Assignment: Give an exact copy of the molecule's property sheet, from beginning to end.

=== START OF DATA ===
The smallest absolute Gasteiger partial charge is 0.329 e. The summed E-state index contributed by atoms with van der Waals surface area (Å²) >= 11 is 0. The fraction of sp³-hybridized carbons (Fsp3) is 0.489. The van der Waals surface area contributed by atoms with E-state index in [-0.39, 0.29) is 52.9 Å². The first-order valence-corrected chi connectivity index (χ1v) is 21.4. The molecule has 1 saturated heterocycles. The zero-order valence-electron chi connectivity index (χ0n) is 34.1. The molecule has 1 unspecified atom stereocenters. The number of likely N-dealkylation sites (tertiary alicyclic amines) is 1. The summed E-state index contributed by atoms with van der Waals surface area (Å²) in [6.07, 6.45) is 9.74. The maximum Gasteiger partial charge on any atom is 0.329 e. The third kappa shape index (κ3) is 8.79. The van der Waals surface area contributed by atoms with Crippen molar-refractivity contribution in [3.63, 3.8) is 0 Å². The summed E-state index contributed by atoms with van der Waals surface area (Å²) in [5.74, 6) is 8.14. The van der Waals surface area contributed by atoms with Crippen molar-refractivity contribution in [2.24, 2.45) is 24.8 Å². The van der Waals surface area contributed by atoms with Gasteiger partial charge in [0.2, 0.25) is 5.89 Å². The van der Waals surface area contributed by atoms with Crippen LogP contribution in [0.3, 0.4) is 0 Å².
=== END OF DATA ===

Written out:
The smallest absolute Gasteiger partial charge is 0.329 e. The summed E-state index contributed by atoms with van der Waals surface area (Å²) >= 11 is 0. The fraction of sp³-hybridized carbons (Fsp3) is 0.489. The van der Waals surface area contributed by atoms with E-state index in [-0.39, 0.29) is 52.9 Å². The first-order valence-corrected chi connectivity index (χ1v) is 21.4. The molecule has 1 saturated heterocycles. The zero-order valence-electron chi connectivity index (χ0n) is 34.1. The molecule has 1 unspecified atom stereocenters. The number of likely N-dealkylation sites (tertiary alicyclic amines) is 1. The summed E-state index contributed by atoms with van der Waals surface area (Å²) in [6.07, 6.45) is 9.74. The maximum Gasteiger partial charge on any atom is 0.329 e. The third kappa shape index (κ3) is 8.79. The van der Waals surface area contributed by atoms with Crippen molar-refractivity contribution in [3.63, 3.8) is 0 Å². The summed E-state index contributed by atoms with van der Waals surface area (Å²) in [5.74, 6) is 8.14. The van der Waals surface area contributed by atoms with Crippen molar-refractivity contribution in [2.24, 2.45) is 24.8 Å². The van der Waals surface area contributed by atoms with Gasteiger partial charge in [0.2, 0.25) is 5.89 Å². The van der Waals surface area contributed by atoms with Crippen LogP contribution in [0.3, 0.4) is 0 Å².